First, look before you inject

February 1, 2005

Miami Beach, Fla. — "Make sure you really see what you're looking at." A point that might well be called the "Klein Oath" for all cosmetic procedures, was what Botox pioneer Arnold W. Klein, M.D. repeatedly emphasized as he addressed the topic "Botulinum Toxin Type A 2004: My Perspective" at the H & H Dermatology Seminar here.

Dr. Klein, who is professor of medicine and dermatology at the David Geffen School of Medicine, University of California, Los Angeles, offered numerous "pearls" from his 10 years of experience with the popular paralytic.

Reminding those assembled that the purpose of Botox is to improve, not immobilize, its target, Dr. Klein discussed the basic principles of aesthetics and anatomy and urged physicians to carefully assess each patient. He also highlighted areas of the face other than the forehead and around the eyes where he considers Botox to be most - and least - effective.

First, he says, the physician must look carefully at his patient to assess the "before" picture objectively.

"It's very important to look at people! First, notice pre-existing asymmetries and other irregularities. For example, often the right brow of right-handed people is higher than the left brow. You also have to be sure you're dealing with normal, not tattooed, eyebrows," he points out.

Dr. Klein also suggests physicians make patients aware of such observations, lest patients mistakenly blame the procedure.

He also notes that the physician should be aware of how others see the face and the aesthetic issues involved - particularly the importance of eyebrow position.

"Without a doubt, the eyes and lips are the most important focal points of the face. And the aspect of the eyes with which you convey emotion, is your eyebrows. It is for that reason that properly positioning the brow - even more than getting rid of the frown - is what Botox is all about," he maintains.

Dr. Klein cautions practitioners to remember that there is a delicate balance between improving the appearance of the forehead and creating an unattractively heavy brow. And the difference, he says, boils down to knowing which muscles are involved and using proper dosing.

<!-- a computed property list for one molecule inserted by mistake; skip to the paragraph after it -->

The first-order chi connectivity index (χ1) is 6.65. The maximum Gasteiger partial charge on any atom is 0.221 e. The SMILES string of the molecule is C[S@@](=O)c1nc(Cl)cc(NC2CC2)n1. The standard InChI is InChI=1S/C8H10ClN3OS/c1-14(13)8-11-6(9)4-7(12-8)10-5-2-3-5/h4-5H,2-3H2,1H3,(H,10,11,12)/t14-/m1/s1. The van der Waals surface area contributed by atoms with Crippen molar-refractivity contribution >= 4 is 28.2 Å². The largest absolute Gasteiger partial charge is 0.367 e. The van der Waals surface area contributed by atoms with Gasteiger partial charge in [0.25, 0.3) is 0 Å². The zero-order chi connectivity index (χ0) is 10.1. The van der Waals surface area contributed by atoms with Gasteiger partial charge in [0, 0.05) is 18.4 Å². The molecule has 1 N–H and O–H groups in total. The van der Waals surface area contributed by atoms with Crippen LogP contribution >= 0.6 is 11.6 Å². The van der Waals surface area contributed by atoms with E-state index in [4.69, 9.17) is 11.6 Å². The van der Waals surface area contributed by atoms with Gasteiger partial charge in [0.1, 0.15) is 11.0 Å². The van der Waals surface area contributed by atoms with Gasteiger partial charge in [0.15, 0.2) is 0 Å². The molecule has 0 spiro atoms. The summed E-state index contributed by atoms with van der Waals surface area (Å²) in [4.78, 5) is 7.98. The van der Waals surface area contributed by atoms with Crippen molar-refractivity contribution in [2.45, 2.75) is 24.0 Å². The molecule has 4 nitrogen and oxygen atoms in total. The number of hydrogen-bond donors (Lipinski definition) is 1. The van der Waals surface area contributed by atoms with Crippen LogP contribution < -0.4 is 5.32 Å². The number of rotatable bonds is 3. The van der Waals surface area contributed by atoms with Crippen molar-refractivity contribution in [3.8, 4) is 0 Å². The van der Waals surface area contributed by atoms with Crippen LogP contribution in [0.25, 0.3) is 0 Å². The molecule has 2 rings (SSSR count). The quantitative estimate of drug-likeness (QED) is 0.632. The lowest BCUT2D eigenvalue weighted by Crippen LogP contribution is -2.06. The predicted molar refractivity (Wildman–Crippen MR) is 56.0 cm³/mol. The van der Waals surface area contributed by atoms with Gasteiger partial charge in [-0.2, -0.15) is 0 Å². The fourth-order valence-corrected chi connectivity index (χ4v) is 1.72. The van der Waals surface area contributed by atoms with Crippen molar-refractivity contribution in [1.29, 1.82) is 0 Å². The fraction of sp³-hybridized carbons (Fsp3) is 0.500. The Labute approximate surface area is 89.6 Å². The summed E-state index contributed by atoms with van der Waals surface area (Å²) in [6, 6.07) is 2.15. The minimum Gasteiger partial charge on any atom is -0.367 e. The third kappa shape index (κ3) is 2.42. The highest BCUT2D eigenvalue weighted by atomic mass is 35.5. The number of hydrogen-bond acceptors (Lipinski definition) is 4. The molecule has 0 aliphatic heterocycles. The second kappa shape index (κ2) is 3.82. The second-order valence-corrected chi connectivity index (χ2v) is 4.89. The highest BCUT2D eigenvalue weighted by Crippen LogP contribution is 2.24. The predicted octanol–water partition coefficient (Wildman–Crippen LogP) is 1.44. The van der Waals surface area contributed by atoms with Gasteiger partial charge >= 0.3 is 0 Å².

"It is critical to understand what muscles you're dealing with."

Noting that it is always better to raise than lower the brow, Dr. Klein says, "To elevate the brows, the portion of the face you're dealing with is the lower 2.5 cm to 4 cm of the forehead. Most of all, remember that when treating the frown, don't over-treat the frontalis muscle; that leads to brow ptosis."

Beyond the frown Contrary to some of his colleagues, Dr. Klein says he does not consider Botox effective for either raising the tip of the nose or treating the nasolabial fold. In the case of the latter he says, "I find it elongates the lip - it just doesn't work."

But the neck and apple dumpling chin are areas he believes respond well to proper Botox treatment.

"I can get rid of that apple dumpling chin by putting 5 to 10 units of Botox - straight up under the chin," he says.

He has also had great success in treating the platysma, but warns against causing weakness in the neck by using too much or injecting it too deeply. To avoid that possibility, he performs the procedure in two stages